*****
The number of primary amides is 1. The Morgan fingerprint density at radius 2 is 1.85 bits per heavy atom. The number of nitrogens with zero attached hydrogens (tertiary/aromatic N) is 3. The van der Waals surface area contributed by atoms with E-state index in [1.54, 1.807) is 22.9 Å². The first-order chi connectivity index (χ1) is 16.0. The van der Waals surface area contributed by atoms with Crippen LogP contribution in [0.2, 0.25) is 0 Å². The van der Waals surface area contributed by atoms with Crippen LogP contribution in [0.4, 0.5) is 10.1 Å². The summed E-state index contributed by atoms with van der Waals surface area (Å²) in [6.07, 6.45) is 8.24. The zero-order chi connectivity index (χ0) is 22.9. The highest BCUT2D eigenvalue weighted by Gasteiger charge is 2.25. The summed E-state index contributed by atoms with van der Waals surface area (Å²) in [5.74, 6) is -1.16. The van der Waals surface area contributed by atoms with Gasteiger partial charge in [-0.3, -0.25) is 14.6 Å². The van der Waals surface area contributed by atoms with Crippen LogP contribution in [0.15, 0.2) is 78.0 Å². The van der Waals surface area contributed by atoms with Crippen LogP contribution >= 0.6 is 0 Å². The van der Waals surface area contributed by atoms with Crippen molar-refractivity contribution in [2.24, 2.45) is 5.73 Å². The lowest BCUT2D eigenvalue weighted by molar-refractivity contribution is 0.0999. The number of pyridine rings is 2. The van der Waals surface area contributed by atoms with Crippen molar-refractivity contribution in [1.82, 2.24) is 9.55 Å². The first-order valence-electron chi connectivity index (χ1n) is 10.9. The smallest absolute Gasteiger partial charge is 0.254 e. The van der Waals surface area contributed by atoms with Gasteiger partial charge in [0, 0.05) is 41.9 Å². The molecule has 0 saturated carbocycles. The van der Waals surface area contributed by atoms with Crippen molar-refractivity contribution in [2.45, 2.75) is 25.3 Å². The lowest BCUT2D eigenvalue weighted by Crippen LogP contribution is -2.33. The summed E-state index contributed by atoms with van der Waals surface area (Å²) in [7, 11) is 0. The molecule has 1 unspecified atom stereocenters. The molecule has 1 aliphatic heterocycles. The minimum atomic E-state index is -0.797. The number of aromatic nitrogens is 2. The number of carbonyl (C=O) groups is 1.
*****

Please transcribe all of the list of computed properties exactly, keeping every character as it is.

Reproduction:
The number of primary amides is 1. The Morgan fingerprint density at radius 2 is 1.85 bits per heavy atom. The number of nitrogens with zero attached hydrogens (tertiary/aromatic N) is 3. The van der Waals surface area contributed by atoms with E-state index in [1.54, 1.807) is 22.9 Å². The first-order chi connectivity index (χ1) is 16.0. The van der Waals surface area contributed by atoms with Crippen LogP contribution in [0.2, 0.25) is 0 Å². The van der Waals surface area contributed by atoms with Crippen LogP contribution in [0.4, 0.5) is 10.1 Å². The summed E-state index contributed by atoms with van der Waals surface area (Å²) in [6.07, 6.45) is 8.24. The zero-order chi connectivity index (χ0) is 22.9. The highest BCUT2D eigenvalue weighted by Gasteiger charge is 2.25. The summed E-state index contributed by atoms with van der Waals surface area (Å²) in [5.74, 6) is -1.16. The van der Waals surface area contributed by atoms with Gasteiger partial charge in [-0.3, -0.25) is 14.6 Å². The van der Waals surface area contributed by atoms with Crippen LogP contribution in [0.15, 0.2) is 78.0 Å². The van der Waals surface area contributed by atoms with Crippen LogP contribution >= 0.6 is 0 Å². The van der Waals surface area contributed by atoms with Crippen molar-refractivity contribution in [2.24, 2.45) is 5.73 Å². The lowest BCUT2D eigenvalue weighted by molar-refractivity contribution is 0.0999. The number of pyridine rings is 2. The van der Waals surface area contributed by atoms with Crippen molar-refractivity contribution in [1.82, 2.24) is 9.55 Å². The first-order valence-electron chi connectivity index (χ1n) is 10.9. The smallest absolute Gasteiger partial charge is 0.254 e. The van der Waals surface area contributed by atoms with Gasteiger partial charge in [0, 0.05) is 41.9 Å². The molecule has 0 saturated carbocycles. The van der Waals surface area contributed by atoms with Crippen molar-refractivity contribution in [2.45, 2.75) is 25.3 Å². The lowest BCUT2D eigenvalue weighted by Crippen LogP contribution is -2.33. The summed E-state index contributed by atoms with van der Waals surface area (Å²) in [7, 11) is 0. The molecule has 1 unspecified atom stereocenters. The molecule has 1 aliphatic heterocycles. The minimum atomic E-state index is -0.797. The number of aromatic nitrogens is 2. The number of carbonyl (C=O) groups is 1.